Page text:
I agree, the label itself is totally arbitrary, and the idea that a key can only convey a single character/emotion/effect is totally against everything I believe in. But to say that someone with perfect pitch can't perceive key characters (which Beethoven did, and there is firm evidence to back up the fact that he strongly believed in key characters, in the form of his conversation books) seems a bit trite. Because we know that people like Beethoven believed in key characters (to such a degree that he almost chucked Czerny out of his house for arguing to the contrary!), then I think that when we examine their pieces, we should at least take into account that the keys that they choose had a significance to them beyond being convenient for the instrumentation, and consider their choice of key, even if one cannot perceive the characters that they do, especially when patterns begin to emerge (such as Beethoven and C minor).

Quote by Xiaoxi

You are right, especially with his emphasis on pantonality. But the end result is that a single key holds no significance.


Indeed, and to imply that Schoenberg's use of tonality in his middle period is analogous to keys in the conventional sense is absurd. I think that is intellectually what his goal was, whether he actually achieved it is another question altogether.
#19
Quote by National_Anthem
I agree, the label itself is totally arbitrary, and the idea that a key can only convey a single character/emotion/effect is totally against everything I believe in. But to say that someone with perfect pitch can't perceive key characters (which Beethoven did, and there is firm evidence to back up the fact that he strongly believed in key characters, in the form of his conversation books) seems a bit trite. Because we know that people like Beethoven believed in key characters (to such a degree that he almost chucked Czerny out of his house for arguing to the contrary!), then I think that when we examine their pieces, we should at least take into account that the keys that they choose had a significance to them beyond being convenient for the instrumentation, and consider their choice of key, even if one cannot perceive the characters that they do, especially when patterns begin to emerge (such as Beethoven and C minor).


Indeed, and to imply that Schoenberg's use of tonality in his middle period is analogous to keys in the conventional sense is absurd. I think that is intellectually what his goal was, whether he actually achieved it is another question altogether.


Does everyone with perfect pitch perceive the same 'key characters'? Or is it more like synesthesia, in which different subjects perceive uniquely personal sense associations? In which case any attributes one may assign a key have that meaning for exactly one person - the composer. In other words, the effect is indistinguishable from a delusion.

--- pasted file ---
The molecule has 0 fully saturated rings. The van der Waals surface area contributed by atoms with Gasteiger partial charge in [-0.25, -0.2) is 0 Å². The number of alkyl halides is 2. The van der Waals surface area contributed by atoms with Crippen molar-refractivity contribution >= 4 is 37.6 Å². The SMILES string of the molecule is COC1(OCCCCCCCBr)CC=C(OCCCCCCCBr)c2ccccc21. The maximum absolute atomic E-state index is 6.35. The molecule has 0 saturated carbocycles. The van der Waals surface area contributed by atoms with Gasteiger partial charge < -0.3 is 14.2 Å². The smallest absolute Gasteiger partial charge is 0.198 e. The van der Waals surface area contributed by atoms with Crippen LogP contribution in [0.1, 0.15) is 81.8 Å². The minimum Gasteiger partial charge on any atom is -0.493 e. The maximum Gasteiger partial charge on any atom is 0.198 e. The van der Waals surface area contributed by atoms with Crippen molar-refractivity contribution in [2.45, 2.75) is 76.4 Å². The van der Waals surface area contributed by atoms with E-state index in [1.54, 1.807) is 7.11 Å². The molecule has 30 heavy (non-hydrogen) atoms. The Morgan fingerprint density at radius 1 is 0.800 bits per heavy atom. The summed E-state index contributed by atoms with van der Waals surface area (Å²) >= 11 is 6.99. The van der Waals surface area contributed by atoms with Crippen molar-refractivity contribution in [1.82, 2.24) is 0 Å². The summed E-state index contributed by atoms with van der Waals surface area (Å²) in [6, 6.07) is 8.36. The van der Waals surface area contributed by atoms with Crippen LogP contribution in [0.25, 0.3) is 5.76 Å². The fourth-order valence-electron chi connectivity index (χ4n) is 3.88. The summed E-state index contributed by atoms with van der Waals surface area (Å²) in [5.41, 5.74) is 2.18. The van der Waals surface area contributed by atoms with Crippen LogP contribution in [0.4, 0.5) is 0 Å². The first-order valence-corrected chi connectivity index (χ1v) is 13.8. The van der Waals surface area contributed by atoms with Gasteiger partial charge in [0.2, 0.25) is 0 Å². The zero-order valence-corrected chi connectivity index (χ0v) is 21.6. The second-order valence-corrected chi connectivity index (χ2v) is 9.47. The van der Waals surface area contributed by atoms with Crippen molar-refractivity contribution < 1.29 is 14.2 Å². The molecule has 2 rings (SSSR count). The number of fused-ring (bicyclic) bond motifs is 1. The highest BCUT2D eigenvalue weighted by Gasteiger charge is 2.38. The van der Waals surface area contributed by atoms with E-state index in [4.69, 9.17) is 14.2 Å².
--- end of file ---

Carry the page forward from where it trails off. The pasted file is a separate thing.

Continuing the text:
#20
Quote by Jehannum
Does everyone with perfect pitch perceive the same 'key characters'?


I wouldn't be able to tell you. In fact, I doubt anyone could tell you for sure. I find the idea that a piece of music has the same emotional effect on everyone is absurd, so the idea that any element of music would have the same effect on everyone is equally absurd.
If you read Deryk Cooke's "Language of Music", however, then you'll find that he argues the opposite, that certain patterns in music can be analysed to form a musical vocabulary that is universal and constant, and it is the way that people react to this vocabulary, rather than their interpretation to what they are hearing that makes people react in a different way to music emotionally. In other words, he thinks that music means the same thing to everyone, it is what they make of the meaning that sets them apart. And he also points out that some people are simply wrong
I don't think the analogy of meaning in music and language are comparable, though.

tl;dr: I doubt it.

Quote by Jehannum
Or is it more like synesthesia, in which different subjects perceive uniquely personal sense associations?


I would say that synaesthesia creates far more personal associations. From what I make out, for people with perfect pitch, though individual keys may have slightly different associations from person to person, going round the circle of fifths tends to have the same connotations to them (flat keys are generally described as warm, mellow, whereas with sharp keys are bright). Interestingly enough, the same is said of keys that are enharmonic with each other (Db major is warm, C# major is bright). Whether this is a genuine perception or an imagined one is disputable

Quote by Jehannum

In which case any attributes one may assign a key have that meaning for exactly one person - the composer. In other words, the effect is indistinguishable from a delusion.


Sure, but that doesn't mean you can disregard it in considering its interpretation. If a painter suffers from jaundice and then sees everything as being slightly yellow, it's almost impossible to tell whether the tonality in their painting (talking colour here ) is the one that they wanted, or whether it was a result of their incorrect visual perception. Whichever conclusion you reach, their individual perception is vital to understanding the work properly.
#21
If I were you I'd focus more on how modulations to different keys sound. For example modulating from C major to-G major, or G major to Eb major (bVI is one of my personal favorites).
#24
Quote by griffRG7321
No, I meant modulating from I - bVI, or I- IV etc

I meant to answer OP. :p
But I also didn't get your post but now I do. :p
#27
Really though, there is virtually no basis for associating styles with keys. Except perhaps the cliche that (not-so-musically-sophistocated) Metal is in E, D, or maybe A minor, simply because of the tendency to default to open power chords; or the fact that many country and folk tunes seem to tend to be in G, D, or C major. But there's no real rythm or reason behind those things, and they don't hold too well as generalizations, and are mostly limited to conveniences of the guitar as an instrument.